Swedish scientists identify stem cells that form new brain material
A newly discovered type of stem cell in the adult brain apparently forms new brain cells, offering a possible way to repair various neurodegenerative diseases and brain injuries, Swedish researchers believe. Details are published in the journal PLoS One.
Specifically, Lund University scientists looked at brain tissue from biopsies and identified these new stem cells around the brain's small blood vessels. While the findings are based on brain tissue from biopsies and are in their early stages, scientists have developed some evidence that similar cells in other organs have helped repair tissue and wounds, regenerating muscle, bone and cartilage, among other things.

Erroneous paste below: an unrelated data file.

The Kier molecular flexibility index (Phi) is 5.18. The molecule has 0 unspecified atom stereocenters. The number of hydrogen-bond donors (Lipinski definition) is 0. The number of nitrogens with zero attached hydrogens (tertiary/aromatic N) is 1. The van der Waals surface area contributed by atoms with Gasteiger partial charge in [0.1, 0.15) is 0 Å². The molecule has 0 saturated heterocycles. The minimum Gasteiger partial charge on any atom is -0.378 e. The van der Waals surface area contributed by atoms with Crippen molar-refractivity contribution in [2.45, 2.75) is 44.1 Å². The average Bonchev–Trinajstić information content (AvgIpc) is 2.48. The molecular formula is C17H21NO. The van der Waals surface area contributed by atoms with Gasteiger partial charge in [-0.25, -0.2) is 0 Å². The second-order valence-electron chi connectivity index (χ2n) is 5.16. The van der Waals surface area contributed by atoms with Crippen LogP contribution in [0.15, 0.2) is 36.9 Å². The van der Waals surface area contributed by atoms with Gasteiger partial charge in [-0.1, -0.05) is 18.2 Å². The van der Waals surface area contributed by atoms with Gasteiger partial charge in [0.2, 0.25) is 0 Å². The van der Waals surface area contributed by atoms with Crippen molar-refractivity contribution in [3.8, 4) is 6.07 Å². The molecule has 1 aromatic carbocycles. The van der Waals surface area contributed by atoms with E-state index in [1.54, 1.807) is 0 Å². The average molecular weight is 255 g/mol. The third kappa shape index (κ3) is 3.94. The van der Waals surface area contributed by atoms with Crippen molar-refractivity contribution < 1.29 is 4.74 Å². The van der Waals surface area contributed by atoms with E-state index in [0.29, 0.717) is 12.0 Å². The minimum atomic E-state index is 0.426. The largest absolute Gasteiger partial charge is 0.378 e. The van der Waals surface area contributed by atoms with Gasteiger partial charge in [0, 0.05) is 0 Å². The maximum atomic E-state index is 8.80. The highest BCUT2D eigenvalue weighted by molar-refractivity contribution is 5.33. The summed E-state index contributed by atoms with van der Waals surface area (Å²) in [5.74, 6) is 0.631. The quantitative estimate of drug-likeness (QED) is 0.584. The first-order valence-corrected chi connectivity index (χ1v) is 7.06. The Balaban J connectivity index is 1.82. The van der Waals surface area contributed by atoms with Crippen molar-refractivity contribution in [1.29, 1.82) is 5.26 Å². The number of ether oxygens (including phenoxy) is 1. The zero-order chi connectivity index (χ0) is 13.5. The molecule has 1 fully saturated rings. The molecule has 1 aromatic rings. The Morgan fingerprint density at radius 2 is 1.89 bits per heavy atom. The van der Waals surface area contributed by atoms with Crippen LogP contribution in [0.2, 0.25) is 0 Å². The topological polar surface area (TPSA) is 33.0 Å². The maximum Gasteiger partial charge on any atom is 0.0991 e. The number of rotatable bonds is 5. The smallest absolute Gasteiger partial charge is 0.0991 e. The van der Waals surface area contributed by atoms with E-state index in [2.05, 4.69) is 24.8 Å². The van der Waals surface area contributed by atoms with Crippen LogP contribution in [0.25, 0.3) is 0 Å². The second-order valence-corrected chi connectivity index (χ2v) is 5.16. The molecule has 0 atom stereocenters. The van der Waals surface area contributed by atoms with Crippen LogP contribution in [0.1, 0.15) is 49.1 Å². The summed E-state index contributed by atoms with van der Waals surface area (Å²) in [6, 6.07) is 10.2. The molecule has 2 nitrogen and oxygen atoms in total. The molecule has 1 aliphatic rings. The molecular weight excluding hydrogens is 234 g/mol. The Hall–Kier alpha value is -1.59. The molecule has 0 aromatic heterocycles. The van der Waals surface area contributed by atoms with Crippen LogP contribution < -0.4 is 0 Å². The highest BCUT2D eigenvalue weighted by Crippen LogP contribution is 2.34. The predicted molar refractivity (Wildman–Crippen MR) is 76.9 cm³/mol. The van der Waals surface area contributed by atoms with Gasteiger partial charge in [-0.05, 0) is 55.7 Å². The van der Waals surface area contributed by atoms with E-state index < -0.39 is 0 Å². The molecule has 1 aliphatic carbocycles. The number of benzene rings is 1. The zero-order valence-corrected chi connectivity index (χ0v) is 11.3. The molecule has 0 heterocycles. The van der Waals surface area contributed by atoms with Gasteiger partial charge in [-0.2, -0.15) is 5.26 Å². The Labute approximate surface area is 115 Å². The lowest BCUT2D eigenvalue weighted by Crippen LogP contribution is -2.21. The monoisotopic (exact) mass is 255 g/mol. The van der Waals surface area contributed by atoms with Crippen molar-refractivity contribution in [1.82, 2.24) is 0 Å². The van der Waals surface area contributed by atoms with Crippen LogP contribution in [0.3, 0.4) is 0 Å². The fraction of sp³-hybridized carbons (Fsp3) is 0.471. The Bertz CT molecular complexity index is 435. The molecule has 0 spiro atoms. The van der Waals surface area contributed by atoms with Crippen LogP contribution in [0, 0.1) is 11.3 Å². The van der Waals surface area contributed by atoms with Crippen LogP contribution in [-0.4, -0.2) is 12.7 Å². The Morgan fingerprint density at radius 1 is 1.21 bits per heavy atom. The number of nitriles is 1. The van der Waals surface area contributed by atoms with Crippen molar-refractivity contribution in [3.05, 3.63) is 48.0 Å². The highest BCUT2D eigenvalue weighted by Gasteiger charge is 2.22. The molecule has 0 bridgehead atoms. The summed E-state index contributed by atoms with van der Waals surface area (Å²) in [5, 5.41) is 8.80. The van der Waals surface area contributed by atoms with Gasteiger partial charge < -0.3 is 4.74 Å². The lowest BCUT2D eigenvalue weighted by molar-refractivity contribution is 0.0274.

Lots more research must be done with more detailed animal and then human testing to prove the finding viable. And scientists say they're not quite sure yet how these cells specifically function. But, they argue, the neuronal cells offer significant potential to hit therapeutic targets for both stroke and neurodegenerative diseases, due to their "plastic" nature. There have been so many stem cell advances in recent months, converting stem cells into different, more specific ones for therapeutic use, and this finding potentially dovetails nicely with those advances. Early-stage discoveries are far from viable cures, but it's a promising discovery all the same.
"Our findings show that the cell capacity is much larger than we originally thought, and that these cells are very versatile," Gesine Paul-Visse, a Lund University associate professor of neuroscience, said in a statement.